Contact: Kim Allsuo, 3rd Grade Teacher, Waldorf School of Cape Cod, 85 Cotuit Road, Bourne, MA 02532
Project Duration: September 2005 through September 2006.
Mini-Grant Award: $850
Grant 4: Where Does My Food Come From?
“Where Does My Food Come From?” is a theme that relates kindergarten units from Social Studies and Science as well as Massachusetts State Standards in Language Arts and Math. Students will learn about community interrelatedness, natural resources, environmental concerns, life cycles of plants and animals, family living, seasonal changes, and changes in living over time and geography, especially related to the foods we eat. The project would include a field trip to the farm in the fall, a trip to the local supermarket and to the African market, videos on plant and animal life cycles and on environment during the winter, reading of “Sun Up, Sun Down” by Gail Gibbons, feeding the birds throughout the year, baking bread, and a lunch event for our parents.
Contact: Regina Adams, First Assembly Christian Academy, 30 Tyler-Prentice Road, Worcester, MA 01605
Project Duration: Fall and Winter of 200
Mini-Grant Award: $800
Third Cycle (November 2005)
Grant 1: “Mt. Carmel School Garden Project”
The Mount Carmel School Garden Project is a newly established school garden in the South End of Springfield. It is an organically grown vegetable garden with some space reserved for perennials intended for beneficial insect attraction. The program involves students from 5th through 8th grade and introduces them to many aspects of food production on a small scale; in addition, it gives them experiential knowledge of plant growth, soils, science, and the role of insects in vegetative life. It is a new program, in need of basic supplies so that the students can take full part in the work and learning in the garden.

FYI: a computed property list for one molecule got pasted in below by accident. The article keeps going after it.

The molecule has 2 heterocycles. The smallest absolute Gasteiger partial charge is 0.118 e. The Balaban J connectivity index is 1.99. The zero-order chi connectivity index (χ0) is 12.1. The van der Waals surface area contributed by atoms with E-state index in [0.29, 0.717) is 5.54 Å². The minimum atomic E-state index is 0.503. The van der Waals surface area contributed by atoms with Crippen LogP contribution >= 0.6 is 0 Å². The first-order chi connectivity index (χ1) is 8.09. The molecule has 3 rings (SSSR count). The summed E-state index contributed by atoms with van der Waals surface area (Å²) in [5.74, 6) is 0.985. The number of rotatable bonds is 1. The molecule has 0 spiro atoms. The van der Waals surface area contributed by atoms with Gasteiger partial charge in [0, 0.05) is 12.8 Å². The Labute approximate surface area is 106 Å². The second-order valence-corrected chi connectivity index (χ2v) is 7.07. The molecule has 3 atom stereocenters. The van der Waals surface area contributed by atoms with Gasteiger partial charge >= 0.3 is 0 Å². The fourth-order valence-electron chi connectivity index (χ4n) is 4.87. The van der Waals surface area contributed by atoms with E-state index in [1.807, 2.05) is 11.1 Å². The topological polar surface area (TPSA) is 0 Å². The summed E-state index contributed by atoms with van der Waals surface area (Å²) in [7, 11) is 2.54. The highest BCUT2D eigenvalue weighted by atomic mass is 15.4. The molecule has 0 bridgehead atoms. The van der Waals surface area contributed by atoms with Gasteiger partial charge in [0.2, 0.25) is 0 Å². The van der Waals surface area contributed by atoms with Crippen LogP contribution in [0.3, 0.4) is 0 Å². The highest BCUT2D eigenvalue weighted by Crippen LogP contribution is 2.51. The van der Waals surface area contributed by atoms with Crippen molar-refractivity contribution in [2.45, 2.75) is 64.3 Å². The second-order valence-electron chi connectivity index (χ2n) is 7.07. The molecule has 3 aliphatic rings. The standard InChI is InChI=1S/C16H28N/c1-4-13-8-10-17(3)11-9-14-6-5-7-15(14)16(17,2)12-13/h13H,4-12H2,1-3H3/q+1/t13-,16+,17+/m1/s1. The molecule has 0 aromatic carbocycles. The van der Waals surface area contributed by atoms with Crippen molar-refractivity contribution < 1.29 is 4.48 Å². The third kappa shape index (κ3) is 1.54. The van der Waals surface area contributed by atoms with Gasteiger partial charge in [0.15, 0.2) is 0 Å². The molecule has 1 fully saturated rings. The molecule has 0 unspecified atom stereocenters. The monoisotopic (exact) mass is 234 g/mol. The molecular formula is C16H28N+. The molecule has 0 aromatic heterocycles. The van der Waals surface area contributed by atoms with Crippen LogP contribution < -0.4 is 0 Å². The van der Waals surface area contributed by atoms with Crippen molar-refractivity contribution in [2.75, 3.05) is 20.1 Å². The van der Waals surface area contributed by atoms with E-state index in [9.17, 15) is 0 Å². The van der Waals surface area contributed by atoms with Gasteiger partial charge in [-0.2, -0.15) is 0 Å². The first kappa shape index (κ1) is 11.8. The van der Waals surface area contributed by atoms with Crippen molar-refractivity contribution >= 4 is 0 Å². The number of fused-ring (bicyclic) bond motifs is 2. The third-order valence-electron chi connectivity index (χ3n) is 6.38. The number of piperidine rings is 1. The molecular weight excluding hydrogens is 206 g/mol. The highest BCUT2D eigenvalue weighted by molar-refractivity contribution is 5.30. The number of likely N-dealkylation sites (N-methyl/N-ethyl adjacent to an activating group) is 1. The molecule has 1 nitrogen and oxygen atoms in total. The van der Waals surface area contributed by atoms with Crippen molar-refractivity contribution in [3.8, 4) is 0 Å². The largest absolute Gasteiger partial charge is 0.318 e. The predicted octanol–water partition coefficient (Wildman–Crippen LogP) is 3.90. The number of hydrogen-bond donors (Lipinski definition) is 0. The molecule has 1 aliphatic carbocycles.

Contact: Debra A. Foley, Mount Carmel School, 36 Margaret Street, Springfield, MA 01105
Project Duration: Spring through Fall 2006
Mini-Grant Award: $600
Grant 2: “Heirloom Gardening and the North Brookfield Elementary School Fourth Grade”
On a trip to Old Sturbridge Village students will learn about the importance of saving seeds, gardening practices and styles during the 19th century and the changes that impacted farming as new technologies were introduced at the beginning of the Industrial Revolution. Students will research the history of agriculture and its impact on our lives today. They will make a 19th century seed packet of heirloom seeds, make simple 19th century gardening tools, and take a behind the scenes tour of OSV. Students will discover a variety of vegetables, fruits, herbs that were being cultivated as well as technologies available. Using primary sources, such as The Children’s garden and period seed catalogs to support research on agricultural views and innovations students will compare and contrast today’s agricultural practices. Activities at school include planting the seeds and identifying the plant structures and functions agricultural practices used today.